A very big factor in measuring CR with pressure gauges is of course the valve/piston ring leakage. So I think apart from stripping the engine and measuring.

Or could it be done by measuring the total piston travel by the 'lolly stick' method? But of course with this method you will need to know the volumes of the head/chamber as well.

Permalink

I have just done a compression test cold and the gauge shows 11 bar ( 162psi ) each cylinder.

George

Permalink

sounds Ok certainly not over high.  Today I got someone who is used to starting his Gold Stars,Boneville 120 and a  fully restored 61 Norton 99  to kick over my 99. He was surprised and asked if it had 10 to 1 pistons . It has not,just good ring seal and valves. Not been touched only used for the last 25 years.

Permalink

Whilst a larger engine sprocket would ease the effort required on the kickstart, would not the knock-on effect be that the engine will turn over more slowly? 

Permalink

You could increase the ring gaps! Sounds like yours might be a bit too close and maybe you are running the risk of them closing altogether.  It would be a cheap solution (if, of course, it works).

Permalink

Go kick a few more before you decide yours is different to another 99. a fresh built 88 will be  easier to kick as the rings ands valves need to bed in and the chamber coke up a bit. besides the  motor being smaller,  gearing different the kick start lever is the same if i'm not mistaken. 

If the lever is too high for you, providing she is a decent starter and after setting position (just over TDC ), slip the clutch to bring the  lever to a height you can manage and kick away, its not a Velocette after all !  

 I have two dominators (99 & SS) both with good compression, neither take more than half a kick to fire up but i will confess, the iron head  88 I had would start by hand pressure on the lever....  super machines 88's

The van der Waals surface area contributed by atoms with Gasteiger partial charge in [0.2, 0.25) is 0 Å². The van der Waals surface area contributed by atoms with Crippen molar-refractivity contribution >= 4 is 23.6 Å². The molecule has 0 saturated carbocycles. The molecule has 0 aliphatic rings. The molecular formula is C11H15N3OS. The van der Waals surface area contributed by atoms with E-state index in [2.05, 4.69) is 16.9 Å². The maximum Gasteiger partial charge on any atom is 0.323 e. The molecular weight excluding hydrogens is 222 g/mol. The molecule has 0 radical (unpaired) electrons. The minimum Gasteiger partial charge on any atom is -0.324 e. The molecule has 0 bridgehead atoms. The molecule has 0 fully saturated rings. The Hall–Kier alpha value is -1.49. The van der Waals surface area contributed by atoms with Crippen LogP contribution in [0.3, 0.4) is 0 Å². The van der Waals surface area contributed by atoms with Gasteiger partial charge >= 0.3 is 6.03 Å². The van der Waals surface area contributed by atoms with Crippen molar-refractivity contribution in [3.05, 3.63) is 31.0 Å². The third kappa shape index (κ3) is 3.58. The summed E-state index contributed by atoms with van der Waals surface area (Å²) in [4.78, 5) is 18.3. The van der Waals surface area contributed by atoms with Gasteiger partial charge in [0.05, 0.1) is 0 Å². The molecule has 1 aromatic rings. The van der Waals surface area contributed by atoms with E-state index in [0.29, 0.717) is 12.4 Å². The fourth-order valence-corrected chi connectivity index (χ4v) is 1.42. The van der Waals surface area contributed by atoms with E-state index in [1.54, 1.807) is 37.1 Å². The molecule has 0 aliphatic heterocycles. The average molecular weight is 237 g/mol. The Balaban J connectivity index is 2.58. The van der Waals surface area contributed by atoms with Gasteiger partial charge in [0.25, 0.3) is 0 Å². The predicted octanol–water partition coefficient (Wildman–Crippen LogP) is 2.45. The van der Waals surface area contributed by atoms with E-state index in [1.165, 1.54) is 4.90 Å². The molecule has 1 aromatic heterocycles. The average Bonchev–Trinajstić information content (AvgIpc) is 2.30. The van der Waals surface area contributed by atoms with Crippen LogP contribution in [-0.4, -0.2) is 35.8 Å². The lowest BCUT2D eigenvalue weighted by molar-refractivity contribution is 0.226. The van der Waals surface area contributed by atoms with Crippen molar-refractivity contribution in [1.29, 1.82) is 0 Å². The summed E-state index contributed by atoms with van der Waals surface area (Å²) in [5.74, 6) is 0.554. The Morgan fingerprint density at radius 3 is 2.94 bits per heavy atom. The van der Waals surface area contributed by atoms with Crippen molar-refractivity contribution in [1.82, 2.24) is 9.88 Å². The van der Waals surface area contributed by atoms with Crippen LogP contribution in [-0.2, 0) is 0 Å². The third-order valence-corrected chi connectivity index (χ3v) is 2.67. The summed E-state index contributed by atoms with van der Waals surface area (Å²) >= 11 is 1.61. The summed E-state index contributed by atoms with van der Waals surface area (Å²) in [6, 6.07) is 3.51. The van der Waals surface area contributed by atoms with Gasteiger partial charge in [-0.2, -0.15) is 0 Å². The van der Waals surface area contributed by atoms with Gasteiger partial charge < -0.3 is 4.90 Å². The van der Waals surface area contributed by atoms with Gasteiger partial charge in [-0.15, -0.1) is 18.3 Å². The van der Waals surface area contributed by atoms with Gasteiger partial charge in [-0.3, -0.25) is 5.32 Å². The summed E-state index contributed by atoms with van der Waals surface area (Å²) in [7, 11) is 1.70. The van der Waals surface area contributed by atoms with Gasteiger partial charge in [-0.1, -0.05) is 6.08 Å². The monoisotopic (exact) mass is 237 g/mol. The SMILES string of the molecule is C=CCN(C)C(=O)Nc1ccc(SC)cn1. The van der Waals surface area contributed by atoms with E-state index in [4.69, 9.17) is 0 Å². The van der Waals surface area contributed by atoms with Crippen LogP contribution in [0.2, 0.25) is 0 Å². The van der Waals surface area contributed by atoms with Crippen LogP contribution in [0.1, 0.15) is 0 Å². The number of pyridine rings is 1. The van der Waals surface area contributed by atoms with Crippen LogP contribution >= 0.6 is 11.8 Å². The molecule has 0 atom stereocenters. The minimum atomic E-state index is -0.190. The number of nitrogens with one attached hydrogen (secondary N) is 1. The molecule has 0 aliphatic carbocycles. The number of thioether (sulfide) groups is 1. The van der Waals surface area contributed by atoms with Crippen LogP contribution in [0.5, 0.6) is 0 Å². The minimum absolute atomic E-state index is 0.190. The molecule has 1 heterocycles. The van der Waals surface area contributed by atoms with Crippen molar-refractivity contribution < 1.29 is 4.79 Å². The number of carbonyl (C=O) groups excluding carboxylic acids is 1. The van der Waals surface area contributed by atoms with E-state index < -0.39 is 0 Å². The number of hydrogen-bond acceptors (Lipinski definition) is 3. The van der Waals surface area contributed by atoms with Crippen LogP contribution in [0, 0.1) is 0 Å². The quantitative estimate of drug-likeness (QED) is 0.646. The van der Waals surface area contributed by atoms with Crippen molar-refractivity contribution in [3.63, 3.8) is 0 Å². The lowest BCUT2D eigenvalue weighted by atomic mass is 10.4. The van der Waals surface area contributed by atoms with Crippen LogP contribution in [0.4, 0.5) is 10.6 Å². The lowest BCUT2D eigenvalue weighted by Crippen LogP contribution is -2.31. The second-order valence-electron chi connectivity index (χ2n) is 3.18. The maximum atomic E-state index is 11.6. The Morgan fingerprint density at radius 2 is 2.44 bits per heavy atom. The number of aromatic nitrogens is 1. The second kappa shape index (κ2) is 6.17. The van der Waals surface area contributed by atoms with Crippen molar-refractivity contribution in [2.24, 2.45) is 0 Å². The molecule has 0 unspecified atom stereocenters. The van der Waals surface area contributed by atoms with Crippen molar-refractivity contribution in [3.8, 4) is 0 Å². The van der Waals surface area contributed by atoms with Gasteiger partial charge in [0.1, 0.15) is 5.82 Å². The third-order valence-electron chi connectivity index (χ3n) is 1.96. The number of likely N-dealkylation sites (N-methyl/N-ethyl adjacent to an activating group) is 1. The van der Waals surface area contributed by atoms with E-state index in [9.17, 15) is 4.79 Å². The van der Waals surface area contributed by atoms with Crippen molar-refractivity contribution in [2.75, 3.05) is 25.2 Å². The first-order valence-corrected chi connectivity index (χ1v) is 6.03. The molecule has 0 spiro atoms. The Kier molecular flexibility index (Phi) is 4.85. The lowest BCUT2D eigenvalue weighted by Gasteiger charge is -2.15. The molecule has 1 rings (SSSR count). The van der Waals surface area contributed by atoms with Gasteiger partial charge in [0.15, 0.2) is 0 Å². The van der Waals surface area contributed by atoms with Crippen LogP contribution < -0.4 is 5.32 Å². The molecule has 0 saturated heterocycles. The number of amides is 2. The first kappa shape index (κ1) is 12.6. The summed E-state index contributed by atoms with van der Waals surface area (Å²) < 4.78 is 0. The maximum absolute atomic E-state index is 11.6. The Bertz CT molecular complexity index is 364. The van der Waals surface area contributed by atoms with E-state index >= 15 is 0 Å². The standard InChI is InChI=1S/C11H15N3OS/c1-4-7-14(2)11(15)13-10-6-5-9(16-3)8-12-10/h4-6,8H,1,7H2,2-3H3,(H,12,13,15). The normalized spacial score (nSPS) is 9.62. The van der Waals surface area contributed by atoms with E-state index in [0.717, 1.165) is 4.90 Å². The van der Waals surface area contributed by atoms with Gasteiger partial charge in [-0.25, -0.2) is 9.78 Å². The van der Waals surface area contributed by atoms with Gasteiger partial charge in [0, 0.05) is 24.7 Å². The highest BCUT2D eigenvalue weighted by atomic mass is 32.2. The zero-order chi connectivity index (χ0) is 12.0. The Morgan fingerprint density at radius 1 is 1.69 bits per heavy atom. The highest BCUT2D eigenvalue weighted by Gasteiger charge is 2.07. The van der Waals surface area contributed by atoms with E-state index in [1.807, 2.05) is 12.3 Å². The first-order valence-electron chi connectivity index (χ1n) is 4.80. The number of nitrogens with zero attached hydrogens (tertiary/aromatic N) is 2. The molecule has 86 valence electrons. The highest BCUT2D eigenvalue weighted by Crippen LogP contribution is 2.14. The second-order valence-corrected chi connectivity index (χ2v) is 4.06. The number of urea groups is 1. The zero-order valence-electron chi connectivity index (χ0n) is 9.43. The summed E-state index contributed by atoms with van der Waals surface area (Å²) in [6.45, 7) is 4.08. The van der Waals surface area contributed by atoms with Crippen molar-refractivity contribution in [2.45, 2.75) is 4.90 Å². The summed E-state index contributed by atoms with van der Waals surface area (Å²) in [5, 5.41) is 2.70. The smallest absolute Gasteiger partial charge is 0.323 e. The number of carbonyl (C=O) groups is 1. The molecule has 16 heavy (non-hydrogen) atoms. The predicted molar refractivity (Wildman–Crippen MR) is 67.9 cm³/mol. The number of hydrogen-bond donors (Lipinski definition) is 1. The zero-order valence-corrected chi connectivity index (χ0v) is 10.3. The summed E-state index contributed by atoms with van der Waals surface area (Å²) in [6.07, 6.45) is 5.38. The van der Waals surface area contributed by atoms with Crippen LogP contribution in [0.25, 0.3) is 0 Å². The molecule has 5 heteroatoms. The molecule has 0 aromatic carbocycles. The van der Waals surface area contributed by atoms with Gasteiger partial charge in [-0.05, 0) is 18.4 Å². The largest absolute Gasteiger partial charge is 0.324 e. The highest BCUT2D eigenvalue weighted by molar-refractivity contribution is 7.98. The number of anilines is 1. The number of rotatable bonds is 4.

Permalink

My Velocette Venom Clubman is as easy to start as my 16H, first kick if done according to riders handbook. Much easier than the blasted ES2. The 99 I had when I was 20 and weighted 55kg was no problem to kick. I had high comp pistons in that.

Permalink

hello now standard 650 pistons are 9:8:1  and flat topped ,and I did have a 99ss with 10:5:1 domed pistons fitted  end model 88ss you could get  9:5:1 hepolite pistons my other Norton is a model 88 of 54 vintage  this has 8:1  pistons fitted  and is about the same as My 650 the kick over  but the 88 sounds like a Manx when revving   its them tulp silencers  the 650 Norton manxman has music from her Manxman silencers  a deep mellow sound  unlike any other 650  I have  heard  but these silencers are like hens teeth Has they were only made in house by Norton at Bracebridge street shops     made by craftsmen no long with us any more,                                     yours   Anna J  

Permalink

Hi George,

   I have a single with much the same symptoms. I don't think the different compression ratios make it very much harder to kick-over. I think the reason you have so much compression is oil getting past the rings and causing a hydraulic seal. This could be the piston rings, bore wear or inlet valve oil seals needing attention. To cure this will need at least a top-end strip for a de-coke and new rings or even a re-bore and pistons. I think Jon N. is right when he says your friend's 88 is not fully run-in, and also the rings will be running with the right amount of oil.

In reply to by mikael_ridderstad

Permalink

Mikael, its not the starting of the Velo, mine also starts well once you follow the procedure,  whereas a Norton given a good kick with appropriate fuel air and spark will jump into life with no effort or  handbook  knowledge

 

Jon.

 

Norton Owners Club Website by White-Hot Design

Privacy Policy